Don’t know what we’ve got until it’s gone

Published 9:56 am Wednesday, February 26, 2014

Column: Tales from Exit 22, by Al Batt

It was a dark night.

He was comfortably cocooned in his car, headed down the road while listening to Van Morrison’s greatest hits on a CD.

Email newsletter signup

E. B. White wrote, “Everything in life is somewhere else and you get there in a car.”

A police car was driving behind him as he drove down the two-lane highway. He checked to make sure his seatbelt was in place. The highway had been worked on recently so the ride was fairly smooth. He was traveling at the speed limit, not a mile beyond. Oh, sure, he might have been traveling a few miles over the speed limit before he noticed the squad car in his rearview mirror. He slowed down then. His father had often admonished him, “If you’re in a hurry, you shouldn’t be driving.”

He hoped that cutting the speed wasn’t too little, too late.

The police car in the rearview mirror served as a reminder to what the speed limit was. Sometimes there aren’t enough speed limit signs on the road and he forgets the posted speed limit.

It reminded him of his friend, the former sheriff, who had pulled over a woman for driving her Buick at 22 mph on a highway.

Approaching the car, the sheriff noticed it held five older ladies — two in the front seat and three in the back. The passengers were wide-eye and as white as ghosts.

The driver said, “Officer, I was driving the speed limit. What’s the problem?”

“Ma’am,” the officer replied, “You weren’t speeding. Driving too slow can be a danger to other drivers.”

“I was doing the exact speed limit,” the driver protested. “Twenty-two mph!”

The sheriff explained that “22” was the highway number, not the speed limit. The driver thanked the officer for pointing out her error.

The sheriff asked if the stunned passengers would be OK.

“They’ll be fine. We just got off Highway 169.”

The driver respected police and their good work, but he wondered why the police car continued to follow him. Why didn’t it pass? Didn’t the officer have anything better to do than to make a law-abiding citizen nervous? It was like a cat irritating a mouse. He considered slowing down even more so that the police officer would be forced to pass, but why should he need to do that? Where was the law-enforcement officer when all those other cars were passing him as if he were backing up? He couldn’t remember the last time he’d been pulled over. He knew it had been for speeding. It had to have been before he was married or his wife would be bringing it up during their historical arguments. No, not hysterical. Historical — they bring up everything from the past. He did an inventory in his mind. He had his wallet. It was in the glove compartment with the registration papers and insurance card. He used to keep it in his rear pants pocket until his doctor warned him that might cause him to have a hitch in his get-along. He certainly was in no danger of being injured from falling off his wallet.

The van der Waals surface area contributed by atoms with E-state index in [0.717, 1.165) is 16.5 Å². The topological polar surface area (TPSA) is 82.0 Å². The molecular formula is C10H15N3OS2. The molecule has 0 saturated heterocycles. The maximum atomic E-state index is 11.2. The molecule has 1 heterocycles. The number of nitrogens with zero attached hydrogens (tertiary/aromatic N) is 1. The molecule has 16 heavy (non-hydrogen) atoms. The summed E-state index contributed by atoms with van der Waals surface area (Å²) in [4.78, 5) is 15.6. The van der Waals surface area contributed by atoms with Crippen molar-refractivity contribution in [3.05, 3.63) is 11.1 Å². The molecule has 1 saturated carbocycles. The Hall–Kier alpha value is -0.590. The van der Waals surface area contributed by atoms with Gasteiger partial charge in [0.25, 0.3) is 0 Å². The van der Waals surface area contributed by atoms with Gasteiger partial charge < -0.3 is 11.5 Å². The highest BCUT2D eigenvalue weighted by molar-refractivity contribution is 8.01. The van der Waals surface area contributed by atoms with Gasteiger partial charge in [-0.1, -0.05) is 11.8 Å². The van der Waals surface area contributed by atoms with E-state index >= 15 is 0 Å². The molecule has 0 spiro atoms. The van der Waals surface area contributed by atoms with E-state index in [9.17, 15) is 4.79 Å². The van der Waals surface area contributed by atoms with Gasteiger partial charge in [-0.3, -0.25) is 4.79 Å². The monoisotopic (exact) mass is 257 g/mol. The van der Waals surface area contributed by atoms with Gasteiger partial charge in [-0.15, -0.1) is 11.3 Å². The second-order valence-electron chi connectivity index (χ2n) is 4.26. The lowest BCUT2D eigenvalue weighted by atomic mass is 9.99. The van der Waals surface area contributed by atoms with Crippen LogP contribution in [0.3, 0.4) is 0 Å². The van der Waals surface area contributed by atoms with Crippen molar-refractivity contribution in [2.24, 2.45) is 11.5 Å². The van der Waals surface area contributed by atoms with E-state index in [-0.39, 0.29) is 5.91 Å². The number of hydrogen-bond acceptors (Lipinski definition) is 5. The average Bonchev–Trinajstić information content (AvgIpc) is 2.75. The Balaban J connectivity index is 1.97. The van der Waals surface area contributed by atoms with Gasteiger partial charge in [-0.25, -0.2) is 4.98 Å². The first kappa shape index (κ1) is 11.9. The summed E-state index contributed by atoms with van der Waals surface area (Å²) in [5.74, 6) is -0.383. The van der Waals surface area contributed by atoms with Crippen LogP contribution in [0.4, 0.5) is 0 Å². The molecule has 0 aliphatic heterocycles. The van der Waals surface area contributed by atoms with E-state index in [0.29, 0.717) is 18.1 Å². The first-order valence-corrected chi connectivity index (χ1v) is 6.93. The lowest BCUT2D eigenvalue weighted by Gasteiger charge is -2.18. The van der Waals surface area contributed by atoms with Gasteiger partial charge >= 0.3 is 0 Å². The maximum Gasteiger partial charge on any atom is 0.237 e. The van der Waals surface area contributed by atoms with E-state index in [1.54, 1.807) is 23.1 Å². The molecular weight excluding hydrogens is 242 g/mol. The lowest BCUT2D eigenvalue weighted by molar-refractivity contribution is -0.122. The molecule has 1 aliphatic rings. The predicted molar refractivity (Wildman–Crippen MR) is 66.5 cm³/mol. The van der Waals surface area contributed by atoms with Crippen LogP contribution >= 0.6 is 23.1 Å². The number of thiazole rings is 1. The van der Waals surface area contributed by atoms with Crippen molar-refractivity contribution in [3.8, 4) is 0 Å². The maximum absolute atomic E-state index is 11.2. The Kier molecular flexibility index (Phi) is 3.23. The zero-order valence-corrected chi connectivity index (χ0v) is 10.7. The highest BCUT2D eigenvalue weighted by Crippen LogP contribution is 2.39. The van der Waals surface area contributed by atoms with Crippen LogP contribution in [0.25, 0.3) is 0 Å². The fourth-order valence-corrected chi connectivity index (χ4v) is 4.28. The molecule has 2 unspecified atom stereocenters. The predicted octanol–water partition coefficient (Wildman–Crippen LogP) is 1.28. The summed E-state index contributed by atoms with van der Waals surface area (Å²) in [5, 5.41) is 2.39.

He worried about crossing the centerline because his attention was drawn to the rearview mirror, but that was needless. He’d never be pulled over.

Cans of tuna are filled with those that thought they’d never be caught.

He was almost to his destination when the lights came on. Cherries and blueberries! Lights and cameras! Drat! It was curtains for him. This stress-inducing
occurrence would certainly mar the day’s perfection. It released shockwaves of suppressed memories regarding an ancient citation for speeding. He pulled over and waited for the officer to come to the window. He hoped that no one he knew would drive by. The officer was polite, nearly friendly. The officer asked for a driver’s license, looked at it, and called the driver by name while asking, “Do you know why I pulled you over?”

He didn’t. He was confounded. If he’d known, he’d have made it so he wouldn’t have been pulled over. He replied in the negative.

“How long have you been driving without a tail light?” asked the policeman.

The driver jumped out, ran to the rear of his car, groaned painfully, and put his face into his hands in a great impersonation of the Edvard Munch painting, “The Scream.”

“Please, sir,” said the officer, “you don’t have to take it so hard. It’s not that serious.”

“It isn’t?” moaned the motorist. “Then what happened to my boat and trailer?”


Hartland resident Al Batt’s columns appear every Wednesday and Sunday.